JERUSALEM, Israel -- Four years after a Messianic Jewish teenager was critically injured by a bomb hidden in a Purim gift package, an unknown prankster may have played a "joke" on the same family Thursday.
CBN News covered the bombing in March 2008, which nearly killed 15-year-old Ami Ortiz, embedding shrapnel and severely burning his face, neck, chest and hands.
Ami's father, David Ortiz, who pastors a Messianic fellowship in Ariel, sent an email detailing the incident.
About 12:30 p.m., the security cameras showed a man placing a large carton at their front door, ringing the bell and then hurrying down the stairs.
"We immediately called the police, closed our steel enforced door and went into the bedroom furthest away from the hallway," Pastor David wrote. "Then we called all the believers in town to warn them about any suspicious packages at their doors or next to their property."
For the next three hours, police, firemen and an IDF bomb squad took over. The four adults and two children in the Ortiz apartment were evacuated by a fire truck lift. Police evacuated the rest of the residents, who moved cars from the street as police cordoned off the area.
Reporters and cameramen began arriving, some recalling the Purim bombing there four years ago.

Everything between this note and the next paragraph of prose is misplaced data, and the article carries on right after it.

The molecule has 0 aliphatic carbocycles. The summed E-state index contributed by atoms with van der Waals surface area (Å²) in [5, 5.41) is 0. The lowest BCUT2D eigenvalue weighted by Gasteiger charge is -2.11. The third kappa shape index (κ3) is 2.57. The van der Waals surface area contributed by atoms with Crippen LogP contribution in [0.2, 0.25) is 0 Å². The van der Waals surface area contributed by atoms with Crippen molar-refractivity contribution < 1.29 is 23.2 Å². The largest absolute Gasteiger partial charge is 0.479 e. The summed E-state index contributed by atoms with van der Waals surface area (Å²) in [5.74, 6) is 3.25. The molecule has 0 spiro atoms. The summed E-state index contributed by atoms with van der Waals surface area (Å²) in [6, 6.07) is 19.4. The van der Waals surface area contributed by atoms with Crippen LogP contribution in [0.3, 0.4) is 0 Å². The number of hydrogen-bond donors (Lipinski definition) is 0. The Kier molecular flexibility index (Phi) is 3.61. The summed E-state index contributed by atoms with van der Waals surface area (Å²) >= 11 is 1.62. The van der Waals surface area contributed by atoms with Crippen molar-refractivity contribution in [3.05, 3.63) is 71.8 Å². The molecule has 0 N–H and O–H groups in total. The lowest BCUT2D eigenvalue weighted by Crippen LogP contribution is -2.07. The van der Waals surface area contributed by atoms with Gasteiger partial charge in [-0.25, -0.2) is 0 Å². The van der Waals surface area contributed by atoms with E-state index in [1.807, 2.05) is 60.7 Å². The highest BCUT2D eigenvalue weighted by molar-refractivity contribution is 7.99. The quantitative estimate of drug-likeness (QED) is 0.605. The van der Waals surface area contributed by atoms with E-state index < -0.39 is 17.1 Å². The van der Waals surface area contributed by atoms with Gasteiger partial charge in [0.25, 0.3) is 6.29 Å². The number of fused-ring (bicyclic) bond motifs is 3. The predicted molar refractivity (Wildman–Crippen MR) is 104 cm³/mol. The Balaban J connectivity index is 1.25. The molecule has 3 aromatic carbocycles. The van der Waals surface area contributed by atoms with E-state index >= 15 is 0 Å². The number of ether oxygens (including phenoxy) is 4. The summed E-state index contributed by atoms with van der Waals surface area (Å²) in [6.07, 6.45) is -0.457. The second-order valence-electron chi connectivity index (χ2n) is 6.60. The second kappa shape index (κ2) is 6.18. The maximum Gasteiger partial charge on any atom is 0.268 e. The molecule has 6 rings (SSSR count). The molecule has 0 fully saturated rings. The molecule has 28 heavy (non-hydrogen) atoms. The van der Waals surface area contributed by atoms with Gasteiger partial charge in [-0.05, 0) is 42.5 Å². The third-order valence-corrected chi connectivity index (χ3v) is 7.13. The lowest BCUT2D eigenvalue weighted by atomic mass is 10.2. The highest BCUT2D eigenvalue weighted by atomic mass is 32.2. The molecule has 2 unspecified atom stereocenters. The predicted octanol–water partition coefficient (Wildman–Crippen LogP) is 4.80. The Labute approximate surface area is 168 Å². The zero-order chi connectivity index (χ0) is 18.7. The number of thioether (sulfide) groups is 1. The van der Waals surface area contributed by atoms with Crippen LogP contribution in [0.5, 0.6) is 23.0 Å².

"Why is it when Jews believe in Yeshua (Jesus in Hebrew), everything changes," one photographer asked the Ortiz family. Any other beliefs don't seem to "make a difference" he said.
A short time later, a religious Jew arrived and told police the local Orthodox Jewish elementary school was giving Purim food packages to needy families. This one was delivered to the Ortiz family "by mistake," he said.
The media and security services "didn't buy that story so quickly," Ortiz explained in the email, saying they were investigating whether it was "a bad joke to scare us or if it truly was a mistake."
In any case, "the event was very costly -- bringing in all that equipment and manpower," he explained.
The head of the bomb squad commended them for doing the right thing. He had been there four years ago and said they must never hesitate to call when anything suspicious happens.
Ya'akov "Jack" Teitel
The man charged with attempting to murder the Ortiz family, Ya'akov "Jack" Teitel, also murdered two Arabs -- a taxi driver and a shepherd -- and wounded Israeli Prize Laureate Prof. Zev Sternhill with a bomb he planted at his home.
In court, a smiling Teitel flashed the peace sign, saying "it was my pleasure and honor to serve my God."
"God is proud of what I have done," he said. "I have no regrets."
Though he was initially declared fit to stand trial for his nationalistically motivated crimes, in mid-February, his lawyers reached a plea bargain with the Jerusalem District's Prosecutor's Office.
They entered a guilty plea on their client's behalf (he doesn't accept the court's jurisdiction) to the two murders on the condition of filing a revised indictment that omitted information from the original charges.
His lawyers hope the new indictment will convince the court that Teitel was not responsible for his actions, paving the way for admission to a psychiatric facility in lieu of consecutive life sentences.
In theory, Teitel could be released in several years, according to the recommendations of the medical staff.